2QZQ Custom Cuben Grizz Beak
As everyone knows 2QZQ (Tim and Donna) make extremely high quality gear, and that they have entered into the cuben market with their famed Grizz Beak now being made in the new age fabric "Cuben", yep thats right 2QZQ is now making their famed and renowned Grizz Beak in Cuben.
At first they had made only one size which is an exact copy of the Sil version. I had mentioned to them that people choose Cuben to cut weight, why else would one pay that much for it when Sil works very well for it's intended purpose. Well they humored me and said "what do you have in mind", my reply was why not make it custom sized for the tarp so one doesn't need to carry extra stakes (increased weight), also changing the size would end up making it lighter (less fabric means less weight). I mentioned that the two biggest hammock tarp makers one being our very own HammockGear and the other Z-Packs, that they both made hex tarps at the same width (while other dimensional specs may be slightly different) the width aspect is paramount to a proper fit of the re-sized beak.
They seemed to be very interested in my suggestion, and agreed that the market showed a sign that others would find this item of interest, especially since the UltraLight craze has hit the hammocking world at great lengths as of late. So we went back and fourth about size, use, and set-up. A prototype was made and shipped off to me, also want to make note at this time that "I have paid for this product out of my own money, and have not received anything for free"!!!! This review and statements are of my own.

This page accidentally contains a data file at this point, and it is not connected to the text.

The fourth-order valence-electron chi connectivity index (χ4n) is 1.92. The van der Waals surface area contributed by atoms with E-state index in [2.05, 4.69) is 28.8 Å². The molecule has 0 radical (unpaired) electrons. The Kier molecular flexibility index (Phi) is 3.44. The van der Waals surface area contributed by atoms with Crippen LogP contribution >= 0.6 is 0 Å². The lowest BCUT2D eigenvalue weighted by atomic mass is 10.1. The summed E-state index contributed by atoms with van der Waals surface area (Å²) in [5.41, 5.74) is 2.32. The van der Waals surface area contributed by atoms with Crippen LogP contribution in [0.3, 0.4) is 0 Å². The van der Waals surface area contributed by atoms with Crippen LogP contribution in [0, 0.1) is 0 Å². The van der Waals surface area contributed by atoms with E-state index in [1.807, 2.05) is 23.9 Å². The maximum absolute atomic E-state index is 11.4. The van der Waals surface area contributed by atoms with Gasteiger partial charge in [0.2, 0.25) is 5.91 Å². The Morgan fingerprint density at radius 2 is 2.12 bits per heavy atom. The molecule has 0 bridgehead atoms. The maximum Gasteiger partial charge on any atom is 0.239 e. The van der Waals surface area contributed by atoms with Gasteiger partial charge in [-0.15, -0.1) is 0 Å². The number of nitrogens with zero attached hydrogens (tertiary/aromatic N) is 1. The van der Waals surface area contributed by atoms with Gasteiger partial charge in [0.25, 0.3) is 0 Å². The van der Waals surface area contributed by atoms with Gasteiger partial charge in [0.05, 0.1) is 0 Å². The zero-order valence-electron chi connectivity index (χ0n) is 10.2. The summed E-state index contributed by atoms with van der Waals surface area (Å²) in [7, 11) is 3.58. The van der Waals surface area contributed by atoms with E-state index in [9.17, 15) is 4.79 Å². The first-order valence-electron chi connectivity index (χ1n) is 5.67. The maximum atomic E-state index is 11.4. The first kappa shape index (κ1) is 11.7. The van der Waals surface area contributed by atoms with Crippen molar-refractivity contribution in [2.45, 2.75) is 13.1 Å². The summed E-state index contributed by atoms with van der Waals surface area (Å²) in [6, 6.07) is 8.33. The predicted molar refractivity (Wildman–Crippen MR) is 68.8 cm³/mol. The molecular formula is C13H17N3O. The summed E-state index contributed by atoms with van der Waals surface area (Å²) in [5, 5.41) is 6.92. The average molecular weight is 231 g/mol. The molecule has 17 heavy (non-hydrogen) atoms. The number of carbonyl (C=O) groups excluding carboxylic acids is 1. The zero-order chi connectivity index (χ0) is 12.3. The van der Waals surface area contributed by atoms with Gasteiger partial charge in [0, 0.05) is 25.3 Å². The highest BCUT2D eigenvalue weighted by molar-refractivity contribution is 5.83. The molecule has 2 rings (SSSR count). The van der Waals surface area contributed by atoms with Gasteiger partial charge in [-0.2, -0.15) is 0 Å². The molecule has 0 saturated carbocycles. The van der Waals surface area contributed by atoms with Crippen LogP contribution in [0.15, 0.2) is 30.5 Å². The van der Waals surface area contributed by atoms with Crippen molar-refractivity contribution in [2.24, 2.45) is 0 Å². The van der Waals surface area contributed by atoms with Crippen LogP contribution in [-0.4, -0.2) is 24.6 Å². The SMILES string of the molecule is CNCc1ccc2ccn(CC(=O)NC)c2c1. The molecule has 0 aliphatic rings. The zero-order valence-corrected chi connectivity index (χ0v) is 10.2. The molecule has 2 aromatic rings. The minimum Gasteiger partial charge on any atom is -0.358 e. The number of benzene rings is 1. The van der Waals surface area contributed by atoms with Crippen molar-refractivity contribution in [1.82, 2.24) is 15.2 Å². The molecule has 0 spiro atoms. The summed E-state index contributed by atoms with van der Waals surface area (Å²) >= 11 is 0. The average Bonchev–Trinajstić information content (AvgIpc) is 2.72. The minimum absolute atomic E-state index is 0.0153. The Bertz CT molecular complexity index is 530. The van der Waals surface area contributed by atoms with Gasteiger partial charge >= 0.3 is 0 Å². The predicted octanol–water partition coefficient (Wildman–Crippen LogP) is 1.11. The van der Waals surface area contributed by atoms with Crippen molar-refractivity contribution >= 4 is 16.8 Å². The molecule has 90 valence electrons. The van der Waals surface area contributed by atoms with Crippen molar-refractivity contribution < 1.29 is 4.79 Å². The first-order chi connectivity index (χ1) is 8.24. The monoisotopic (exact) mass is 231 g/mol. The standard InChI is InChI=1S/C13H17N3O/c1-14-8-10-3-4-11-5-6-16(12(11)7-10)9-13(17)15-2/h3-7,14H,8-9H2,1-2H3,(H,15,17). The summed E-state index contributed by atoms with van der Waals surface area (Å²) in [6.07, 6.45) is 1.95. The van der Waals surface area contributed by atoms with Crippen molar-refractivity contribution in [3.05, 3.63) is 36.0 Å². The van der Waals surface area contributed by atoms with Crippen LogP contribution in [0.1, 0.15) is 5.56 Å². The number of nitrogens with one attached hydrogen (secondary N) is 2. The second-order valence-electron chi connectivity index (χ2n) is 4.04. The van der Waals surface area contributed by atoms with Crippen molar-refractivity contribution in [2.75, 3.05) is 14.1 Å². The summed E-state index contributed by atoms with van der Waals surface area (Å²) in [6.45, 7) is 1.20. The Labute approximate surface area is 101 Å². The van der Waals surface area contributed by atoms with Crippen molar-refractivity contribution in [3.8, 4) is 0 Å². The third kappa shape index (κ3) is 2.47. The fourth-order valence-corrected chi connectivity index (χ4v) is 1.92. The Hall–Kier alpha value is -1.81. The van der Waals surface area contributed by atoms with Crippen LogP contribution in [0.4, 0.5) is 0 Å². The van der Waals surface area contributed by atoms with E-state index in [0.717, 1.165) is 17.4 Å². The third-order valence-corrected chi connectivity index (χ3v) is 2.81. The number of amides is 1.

I received the first edition and took it for a test, ended up sending it back for some modifications, and adjustments till we reached the final version which is pictured below. One previous version was sized exactly to the Hex tarp, yet with cuben if you are not 10000000000000000% accurate it will not fit correctly, having cuben attached to cuben with no manner or allowance for give is extremely difficult. Due to this I had one final cut made to the beak, this was making it slightly smaller than the tarp and using the manner of attachment as the means for give. My method of attachment went through several different trials, at first I tried to use loops with Dutch Ti Hooks attached at the ends so that set up and attachment to the tarp at the tie outs could be as fast, easy, and light. I later found out that for some reason the hooks were causing the cuben to lay funny and did not provide an acceptable pitch. So I then tried loops of shockcord with the use of the Ti Hooks, which proved to be fast and easy, yet for some reason still wanted to turn and caused a funny pitch. The final trial (which worked beautifully) was to just use the shockcord by itself and feed the tarps tie out through the loop of shockcord, and that my friends was all she wrote, as you can see in the pictures below the pitch was very good, I think with more time setting it up it will become exceptional, you know the more you mess with your gear and set it up the better you get!?!?!?